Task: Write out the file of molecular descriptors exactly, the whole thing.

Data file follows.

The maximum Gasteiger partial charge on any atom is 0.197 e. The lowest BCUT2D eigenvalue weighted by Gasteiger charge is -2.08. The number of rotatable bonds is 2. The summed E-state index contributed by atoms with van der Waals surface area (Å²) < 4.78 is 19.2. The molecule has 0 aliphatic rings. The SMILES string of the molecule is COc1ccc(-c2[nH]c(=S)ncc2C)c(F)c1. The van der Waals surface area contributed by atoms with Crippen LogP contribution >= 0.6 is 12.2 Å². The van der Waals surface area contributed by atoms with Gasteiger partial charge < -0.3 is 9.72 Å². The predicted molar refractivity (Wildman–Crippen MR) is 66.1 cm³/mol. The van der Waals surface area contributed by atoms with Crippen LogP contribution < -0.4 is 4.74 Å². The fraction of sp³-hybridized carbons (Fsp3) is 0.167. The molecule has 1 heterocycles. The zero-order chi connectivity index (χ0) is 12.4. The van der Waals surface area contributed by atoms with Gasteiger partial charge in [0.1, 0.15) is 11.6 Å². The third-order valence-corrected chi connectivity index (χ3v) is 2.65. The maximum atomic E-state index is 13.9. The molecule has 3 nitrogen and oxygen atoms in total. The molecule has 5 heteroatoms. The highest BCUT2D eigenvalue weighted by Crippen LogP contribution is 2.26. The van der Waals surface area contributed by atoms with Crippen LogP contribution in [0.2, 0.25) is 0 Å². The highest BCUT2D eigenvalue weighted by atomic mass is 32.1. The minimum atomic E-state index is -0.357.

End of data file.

The maximum Gasteiger partial charge on any atom is 0.197 e. The lowest BCUT2D eigenvalue weighted by Gasteiger charge is -2.08. The number of rotatable bonds is 2. The summed E-state index contributed by atoms with van der Waals surface area (Å²) < 4.78 is 19.2. The molecule has 0 aliphatic rings. The SMILES string of the molecule is COc1ccc(-c2[nH]c(=S)ncc2C)c(F)c1. The van der Waals surface area contributed by atoms with Crippen LogP contribution >= 0.6 is 12.2 Å². The van der Waals surface area contributed by atoms with Gasteiger partial charge < -0.3 is 9.72 Å². The predicted molar refractivity (Wildman–Crippen MR) is 66.1 cm³/mol. The van der Waals surface area contributed by atoms with Crippen LogP contribution < -0.4 is 4.74 Å². The fraction of sp³-hybridized carbons (Fsp3) is 0.167. The molecule has 1 heterocycles. The zero-order chi connectivity index (χ0) is 12.4. The van der Waals surface area contributed by atoms with Gasteiger partial charge in [0.1, 0.15) is 11.6 Å². The third-order valence-corrected chi connectivity index (χ3v) is 2.65. The maximum atomic E-state index is 13.9. The molecule has 3 nitrogen and oxygen atoms in total. The molecule has 5 heteroatoms. The highest BCUT2D eigenvalue weighted by Crippen LogP contribution is 2.26. The van der Waals surface area contributed by atoms with Crippen LogP contribution in [0.2, 0.25) is 0 Å². The highest BCUT2D eigenvalue weighted by atomic mass is 32.1. The minimum atomic E-state index is -0.357.